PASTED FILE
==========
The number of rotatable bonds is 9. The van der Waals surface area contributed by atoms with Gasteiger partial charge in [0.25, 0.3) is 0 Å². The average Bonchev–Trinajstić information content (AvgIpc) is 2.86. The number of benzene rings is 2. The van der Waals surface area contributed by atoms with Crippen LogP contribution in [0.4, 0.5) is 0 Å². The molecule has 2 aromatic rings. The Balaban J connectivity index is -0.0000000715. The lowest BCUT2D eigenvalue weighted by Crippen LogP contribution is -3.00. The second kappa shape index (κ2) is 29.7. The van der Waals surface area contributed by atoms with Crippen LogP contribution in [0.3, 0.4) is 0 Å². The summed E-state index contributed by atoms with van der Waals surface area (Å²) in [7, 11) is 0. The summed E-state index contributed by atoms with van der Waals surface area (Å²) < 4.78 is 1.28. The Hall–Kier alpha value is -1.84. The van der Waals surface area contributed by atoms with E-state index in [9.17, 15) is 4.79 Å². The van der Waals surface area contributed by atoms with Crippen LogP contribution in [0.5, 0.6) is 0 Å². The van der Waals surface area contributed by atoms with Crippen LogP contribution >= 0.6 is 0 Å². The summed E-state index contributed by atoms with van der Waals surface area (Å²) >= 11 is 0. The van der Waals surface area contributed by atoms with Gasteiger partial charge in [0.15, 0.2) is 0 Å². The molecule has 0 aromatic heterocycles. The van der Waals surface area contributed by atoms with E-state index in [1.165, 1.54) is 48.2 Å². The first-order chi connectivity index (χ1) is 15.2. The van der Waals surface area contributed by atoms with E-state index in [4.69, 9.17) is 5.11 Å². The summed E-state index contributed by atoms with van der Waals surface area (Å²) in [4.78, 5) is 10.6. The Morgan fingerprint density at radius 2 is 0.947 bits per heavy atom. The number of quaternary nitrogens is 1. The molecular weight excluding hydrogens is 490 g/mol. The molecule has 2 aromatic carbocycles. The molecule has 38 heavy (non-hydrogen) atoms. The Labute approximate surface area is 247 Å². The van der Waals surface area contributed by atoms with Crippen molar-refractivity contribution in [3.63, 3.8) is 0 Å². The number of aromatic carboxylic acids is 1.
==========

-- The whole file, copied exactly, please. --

The number of rotatable bonds is 9. The van der Waals surface area contributed by atoms with Gasteiger partial charge in [0.25, 0.3) is 0 Å². The average Bonchev–Trinajstić information content (AvgIpc) is 2.86. The number of benzene rings is 2. The van der Waals surface area contributed by atoms with Crippen LogP contribution in [0.4, 0.5) is 0 Å². The molecule has 2 aromatic rings. The Balaban J connectivity index is -0.0000000715. The lowest BCUT2D eigenvalue weighted by Crippen LogP contribution is -3.00. The second kappa shape index (κ2) is 29.7. The van der Waals surface area contributed by atoms with Crippen LogP contribution in [0.3, 0.4) is 0 Å². The summed E-state index contributed by atoms with van der Waals surface area (Å²) in [7, 11) is 0. The summed E-state index contributed by atoms with van der Waals surface area (Å²) < 4.78 is 1.28. The Hall–Kier alpha value is -1.84. The van der Waals surface area contributed by atoms with E-state index in [9.17, 15) is 4.79 Å². The van der Waals surface area contributed by atoms with Crippen LogP contribution in [0.5, 0.6) is 0 Å². The van der Waals surface area contributed by atoms with Crippen LogP contribution >= 0.6 is 0 Å². The summed E-state index contributed by atoms with van der Waals surface area (Å²) >= 11 is 0. The van der Waals surface area contributed by atoms with Gasteiger partial charge in [0.15, 0.2) is 0 Å². The molecule has 0 aromatic heterocycles. The van der Waals surface area contributed by atoms with E-state index in [1.165, 1.54) is 48.2 Å². The first-order chi connectivity index (χ1) is 15.2. The van der Waals surface area contributed by atoms with E-state index in [4.69, 9.17) is 5.11 Å². The summed E-state index contributed by atoms with van der Waals surface area (Å²) in [4.78, 5) is 10.6. The Morgan fingerprint density at radius 2 is 0.947 bits per heavy atom. The number of quaternary nitrogens is 1. The molecular weight excluding hydrogens is 490 g/mol. The molecule has 2 aromatic carbocycles. The molecule has 38 heavy (non-hydrogen) atoms. The Labute approximate surface area is 247 Å². The van der Waals surface area contributed by atoms with Crippen molar-refractivity contribution in [3.63, 3.8) is 0 Å². The number of aromatic carboxylic acids is 1.